The Red Dawn Difference

by lestro

For all the talk of the youth vote being the demographic that put Obama over the top, the truth is that while their energy and legwork was unmatched, the real revolution in this election came not in the 20-somethings, but in the 30-somethings.

It is the Red Dawn generation, the forgotten demographic, that made the difference this time around. We are the 30-somethings who in the past eight years have grown into not only the dominant demographic in the media and commercial sectors, but have also started raising families and buying homes – the time when people start to seriously vote.

We are also the first generation to be raised completely under the ideals the Baby Boomer worked so hard to establish. We are done fighting battles of the 60s and don’t see the world the in black and white ways of our parents and we have reached the point in our lives when people become politically active.

The proof is in the exit poll results. This was not a youth movement, but one led by the tail end of Generation X and the Red Dawn Generation, those of us who came of age in the era of Reagan and Thriller and Mutual Assured Destruction.

In 2004, the youth vote made up 17 percent of the electorate. In 2008, they made up 18 percent. In 2004, they went to Kerry 54-45. This year they broke 66-32 for Obama.

The 30-44 demographic, however, where the real Change took place. In 2004 and 2008, they made up 29 percent of the vote, but in ’04 they voted for Bush 53-46. This year, they went 52-46 for Obama.

THAT was the group that won this election for Obama, not the youth vote. Fifty-two percent of 29 is way bigger than 66 percent of 18.



A new generation of leadership with a new worldview has arrived on the scene. Fortunately, we are already well-conditioned on coping with and cleaning up the messes of our parents. We are the latchkey generation, learning to care for ourselves as watched our parents divorce, remarry, work careers and refuse to fully admit their adulthood.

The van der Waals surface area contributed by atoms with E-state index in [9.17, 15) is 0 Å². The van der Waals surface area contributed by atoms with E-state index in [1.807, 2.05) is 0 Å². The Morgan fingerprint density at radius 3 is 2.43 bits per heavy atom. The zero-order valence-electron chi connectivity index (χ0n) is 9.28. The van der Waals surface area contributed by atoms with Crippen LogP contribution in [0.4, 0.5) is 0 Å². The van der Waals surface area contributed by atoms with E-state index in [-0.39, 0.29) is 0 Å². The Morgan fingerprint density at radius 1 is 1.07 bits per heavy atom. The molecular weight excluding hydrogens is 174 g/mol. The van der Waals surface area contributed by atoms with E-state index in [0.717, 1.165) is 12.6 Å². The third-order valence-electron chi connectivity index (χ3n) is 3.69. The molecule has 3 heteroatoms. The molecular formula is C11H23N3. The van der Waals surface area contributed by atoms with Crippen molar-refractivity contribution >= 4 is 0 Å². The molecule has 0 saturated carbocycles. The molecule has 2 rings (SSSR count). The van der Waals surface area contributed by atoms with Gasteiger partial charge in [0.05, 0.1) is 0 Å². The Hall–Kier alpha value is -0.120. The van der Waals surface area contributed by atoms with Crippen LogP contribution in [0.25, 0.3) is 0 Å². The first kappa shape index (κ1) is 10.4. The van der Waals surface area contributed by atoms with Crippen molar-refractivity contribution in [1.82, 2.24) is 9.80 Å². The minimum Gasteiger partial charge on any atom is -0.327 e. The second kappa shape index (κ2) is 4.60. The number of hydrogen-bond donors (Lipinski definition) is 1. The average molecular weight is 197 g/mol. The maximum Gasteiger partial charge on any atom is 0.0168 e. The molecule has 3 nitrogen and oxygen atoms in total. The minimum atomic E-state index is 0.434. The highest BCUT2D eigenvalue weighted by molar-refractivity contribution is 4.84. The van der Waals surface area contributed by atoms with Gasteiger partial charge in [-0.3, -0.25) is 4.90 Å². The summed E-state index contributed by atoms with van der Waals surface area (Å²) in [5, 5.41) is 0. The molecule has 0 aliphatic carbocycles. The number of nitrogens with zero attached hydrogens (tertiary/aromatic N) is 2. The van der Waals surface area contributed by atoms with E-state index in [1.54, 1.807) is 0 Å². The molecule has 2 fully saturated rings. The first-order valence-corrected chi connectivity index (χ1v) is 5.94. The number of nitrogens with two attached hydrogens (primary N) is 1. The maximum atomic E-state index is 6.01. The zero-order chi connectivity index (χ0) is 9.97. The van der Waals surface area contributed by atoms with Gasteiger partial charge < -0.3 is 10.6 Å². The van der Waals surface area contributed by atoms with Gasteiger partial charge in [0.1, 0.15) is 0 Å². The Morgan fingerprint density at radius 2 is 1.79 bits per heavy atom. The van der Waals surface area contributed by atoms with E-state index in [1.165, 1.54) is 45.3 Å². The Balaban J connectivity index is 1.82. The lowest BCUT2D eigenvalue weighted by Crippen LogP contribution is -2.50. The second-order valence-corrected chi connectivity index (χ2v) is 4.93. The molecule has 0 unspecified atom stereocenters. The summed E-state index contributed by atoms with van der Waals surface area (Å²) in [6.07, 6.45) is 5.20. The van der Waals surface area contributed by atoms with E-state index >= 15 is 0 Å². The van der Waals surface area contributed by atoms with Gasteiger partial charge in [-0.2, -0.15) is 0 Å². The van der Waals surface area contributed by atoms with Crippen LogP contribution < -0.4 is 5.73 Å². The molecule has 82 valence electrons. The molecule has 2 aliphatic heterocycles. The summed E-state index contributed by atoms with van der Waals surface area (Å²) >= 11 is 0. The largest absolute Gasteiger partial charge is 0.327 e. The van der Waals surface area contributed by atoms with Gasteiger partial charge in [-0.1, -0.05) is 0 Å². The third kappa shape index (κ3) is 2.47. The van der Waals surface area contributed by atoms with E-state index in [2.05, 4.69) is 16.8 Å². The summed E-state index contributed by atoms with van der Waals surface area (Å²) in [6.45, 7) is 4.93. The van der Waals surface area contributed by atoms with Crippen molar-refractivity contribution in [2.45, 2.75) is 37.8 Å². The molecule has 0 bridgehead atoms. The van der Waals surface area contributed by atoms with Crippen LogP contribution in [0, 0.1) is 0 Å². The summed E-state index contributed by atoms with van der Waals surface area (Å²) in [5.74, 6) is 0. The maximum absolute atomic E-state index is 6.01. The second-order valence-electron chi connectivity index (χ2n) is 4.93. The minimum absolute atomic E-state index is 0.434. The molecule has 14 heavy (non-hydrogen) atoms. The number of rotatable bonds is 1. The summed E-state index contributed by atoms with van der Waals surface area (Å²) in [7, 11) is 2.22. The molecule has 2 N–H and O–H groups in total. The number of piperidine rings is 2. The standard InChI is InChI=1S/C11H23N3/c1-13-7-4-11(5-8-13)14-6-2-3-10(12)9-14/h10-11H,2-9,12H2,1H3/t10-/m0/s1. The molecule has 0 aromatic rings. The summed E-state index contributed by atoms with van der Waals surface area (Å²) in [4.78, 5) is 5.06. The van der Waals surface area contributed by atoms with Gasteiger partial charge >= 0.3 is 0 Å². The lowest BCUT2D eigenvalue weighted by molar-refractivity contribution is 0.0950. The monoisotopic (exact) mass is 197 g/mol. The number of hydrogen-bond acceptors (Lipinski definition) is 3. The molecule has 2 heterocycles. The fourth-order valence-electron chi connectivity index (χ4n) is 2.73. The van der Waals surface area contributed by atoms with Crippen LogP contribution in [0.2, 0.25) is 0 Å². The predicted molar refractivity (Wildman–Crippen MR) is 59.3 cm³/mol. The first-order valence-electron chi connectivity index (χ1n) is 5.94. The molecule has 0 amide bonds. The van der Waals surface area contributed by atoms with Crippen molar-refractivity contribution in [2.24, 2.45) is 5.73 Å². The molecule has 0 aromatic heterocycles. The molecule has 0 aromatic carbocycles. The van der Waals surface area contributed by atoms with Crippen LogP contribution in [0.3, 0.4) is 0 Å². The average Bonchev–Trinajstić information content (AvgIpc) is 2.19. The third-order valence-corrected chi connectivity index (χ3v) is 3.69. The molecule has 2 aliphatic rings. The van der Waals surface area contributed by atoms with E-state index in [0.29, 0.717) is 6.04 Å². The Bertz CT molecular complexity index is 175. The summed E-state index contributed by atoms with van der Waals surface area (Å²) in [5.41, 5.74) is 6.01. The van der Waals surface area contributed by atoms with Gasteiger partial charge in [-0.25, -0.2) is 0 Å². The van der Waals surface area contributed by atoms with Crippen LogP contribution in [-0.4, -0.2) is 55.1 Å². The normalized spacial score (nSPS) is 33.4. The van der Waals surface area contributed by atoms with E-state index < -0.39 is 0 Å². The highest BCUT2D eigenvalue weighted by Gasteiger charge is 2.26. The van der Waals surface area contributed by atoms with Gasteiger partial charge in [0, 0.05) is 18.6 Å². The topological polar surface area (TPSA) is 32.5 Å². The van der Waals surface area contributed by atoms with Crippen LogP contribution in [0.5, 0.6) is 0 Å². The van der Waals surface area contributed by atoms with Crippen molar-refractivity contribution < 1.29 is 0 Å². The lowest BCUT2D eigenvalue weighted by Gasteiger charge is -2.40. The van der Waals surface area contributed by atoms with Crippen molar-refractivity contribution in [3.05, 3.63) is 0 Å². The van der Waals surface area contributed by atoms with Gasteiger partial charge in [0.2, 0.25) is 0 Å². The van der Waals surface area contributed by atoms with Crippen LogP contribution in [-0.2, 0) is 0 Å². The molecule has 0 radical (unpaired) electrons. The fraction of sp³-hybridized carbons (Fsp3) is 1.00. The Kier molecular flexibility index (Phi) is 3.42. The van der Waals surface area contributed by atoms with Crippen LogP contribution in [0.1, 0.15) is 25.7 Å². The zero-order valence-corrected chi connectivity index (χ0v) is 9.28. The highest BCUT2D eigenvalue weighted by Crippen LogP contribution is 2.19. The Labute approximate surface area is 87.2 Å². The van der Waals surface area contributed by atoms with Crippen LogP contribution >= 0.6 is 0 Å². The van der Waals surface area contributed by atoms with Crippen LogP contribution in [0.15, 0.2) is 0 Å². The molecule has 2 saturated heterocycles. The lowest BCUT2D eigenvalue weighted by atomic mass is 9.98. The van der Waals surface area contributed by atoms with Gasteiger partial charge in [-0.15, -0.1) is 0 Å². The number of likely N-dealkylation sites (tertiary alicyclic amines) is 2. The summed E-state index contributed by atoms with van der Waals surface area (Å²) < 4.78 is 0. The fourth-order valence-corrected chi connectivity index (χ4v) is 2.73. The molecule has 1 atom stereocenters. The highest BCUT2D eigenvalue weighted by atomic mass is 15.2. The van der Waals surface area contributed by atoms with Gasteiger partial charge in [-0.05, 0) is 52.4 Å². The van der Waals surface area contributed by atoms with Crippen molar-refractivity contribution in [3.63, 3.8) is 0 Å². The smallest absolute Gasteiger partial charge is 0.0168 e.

The turnout in the youth demographic certainly was impressive – as was the margin – but the real shift in this race came in the 30-somethings. That is the demo where the sea change has occurred. And now it’s time to see what we can do.

3 Responses to The Red Dawn Difference

  1. Dale says:

    Everybody wants to take credit and lay blame based on some accident of birth, as if coming of age under Thriller and Mutual Assured Destruction were that much different from coming of age under Roxy Music and Mutual Assured Destruction.

    The truth is, if you look at the real numbers, the differences are minimal from one demographic to the next and from one era to the next. Your own data show that nearly half of your vaunted demographic voted for McCain. Sea change? I think not!

    In 1984 the 18-29 y/o vote went to Ronald Regan. Those people are 42-53 now, and most of them voted for Obama. Since I’m 52 maybe I should claim a huge sea change for my demographic, but still nearly half of them went for McCain/Palin.

    You’re talking about small changes over time, not huge sea changes. Red Dawn generation, indeed.

  2. Dale,

    I think your comment highlights how what is being described here is far more than an “accident of birth” or a question of childhood theme music.

    My take on the concept of Red Dawn is that there is a need to distinguish that segment of the population from the haughty, “whatever” attitude of Gen X.

    It is a huge sea change, especially in light of the upcoming projections of the population:

    Over the 30 year period, the Nation’s youth population (ages 0 to 19 years) is projected to decline as a fraction of the total population. In 1995, the Nation’s youth was 29 percent of the total population. A drop of two percentage points in the youth rate is expected over the three decades. During 1995 to 2025, all regions are expected to show a decline in the proportion of the population that is under 20 years of age.

    I think that it is clear that there is a significant segment of the population that is rejecting 50%-49% way of politics that is apparently so popular with the Boomers.

    If you recall the popular vote for this election, 52%-46%, perhaps it is easier to see how Red Dawn looks like the pulse of this election.

    That is a sea change, by my definition, and I expect that it will get easier to see over the next few election cycles.

  3. Pingback: Red dawn feminism « The Church of the Apocalyptic Kiwi

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